By David A Citek DDS
December 16, 2014
Category: Oral Health
Tags: Diet Soda  

Find out if this popular soft drink could be damaging your teeth.

Sometimes, particularly on a hot day, it can feel refreshing to snap open a can of soda. The cold, sweet carbonated drink just seems to Soda and teeth hit the spot; however, if you have been an avid soda drinker then you may realize the disadvantages it has for your health.

A Gallup poll performed for the Yale University Rudd Center for Food Policy and Obesity found that 48 percent of Americans they surveyed drank soda on a daily basis. Soda is so pervasive in our culture that it’s actually the leading source of sugar in both children and adolescent’s diets. However, if you’ve switched to sugar-free soda in an effort to curb your sweet tooth, you may be wondering how it affects your smile. Your Houston family dentist has the answer.

What Lies in Sugar-Free Soda?

We all know that the bacteria in our mouths feed off the sugar that we get from soda and other consumables and turn them into acid, which is hard on our teeth. Therefore, we might think that by switching to sugar-free soda that we are doing our mouths a great service; but think again. Diet soda still contains different types of acids, which can attack and damage the surface of your teeth. In fact, each attack can last about 20 minutes and with each sip of your soda, you produce another attack on your tooth’s enamel.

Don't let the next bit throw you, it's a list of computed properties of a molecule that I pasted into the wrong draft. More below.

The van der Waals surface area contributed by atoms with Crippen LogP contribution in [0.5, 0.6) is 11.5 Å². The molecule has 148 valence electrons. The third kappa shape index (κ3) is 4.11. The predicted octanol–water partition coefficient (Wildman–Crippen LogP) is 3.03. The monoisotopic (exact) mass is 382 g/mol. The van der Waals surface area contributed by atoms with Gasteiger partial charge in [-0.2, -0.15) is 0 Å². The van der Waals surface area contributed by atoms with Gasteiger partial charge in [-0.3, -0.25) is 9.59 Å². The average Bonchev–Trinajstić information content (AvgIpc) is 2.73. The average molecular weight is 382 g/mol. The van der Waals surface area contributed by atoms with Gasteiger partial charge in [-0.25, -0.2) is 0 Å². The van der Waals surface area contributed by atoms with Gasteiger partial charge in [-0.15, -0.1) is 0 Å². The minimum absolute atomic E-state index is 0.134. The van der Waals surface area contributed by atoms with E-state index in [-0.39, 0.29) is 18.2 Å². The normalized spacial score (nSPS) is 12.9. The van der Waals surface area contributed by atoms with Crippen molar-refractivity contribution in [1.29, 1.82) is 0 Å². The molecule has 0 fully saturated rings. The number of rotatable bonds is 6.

Over time, this exposure to the acids in sugar-free sodas can cause serious and irreversible damage to your teeth such as tooth decay. Since children and adolescents’ tooth enamel has not completely developed yet, they are even more prone to tooth decay when drinking sugar-free beverages.

How Do You Avoid Dental Decay?

The simple answer is to avoid sugar-free sodas if you want to prevent tooth decay; however, this isn’t the only culprit that causes problems for your smile. Children and adults should remove sports drinks and sweetened teas and fruit juices. If you just can’t live without that little burst of liquid sugar, then we highly recommend limiting your intake as much as possible and then brushing and flossing immediately after consuming.

And, as always, maintain good oral hygiene. You should be brushing and flossing twice a day; however, no matter how healthy you are you still need to see your Houston dentist twice a year for your dental cleaning and checkup. After all, this is the best time to make sure your smile remains healthy and clean. Call us today if it’s time to schedule your next appointment with us.


Houston, TX Family & Cosmetic Dentist
Lee Bui, DDS
10126 Thermon Street
Houston, TX 77075
(713) 943-2506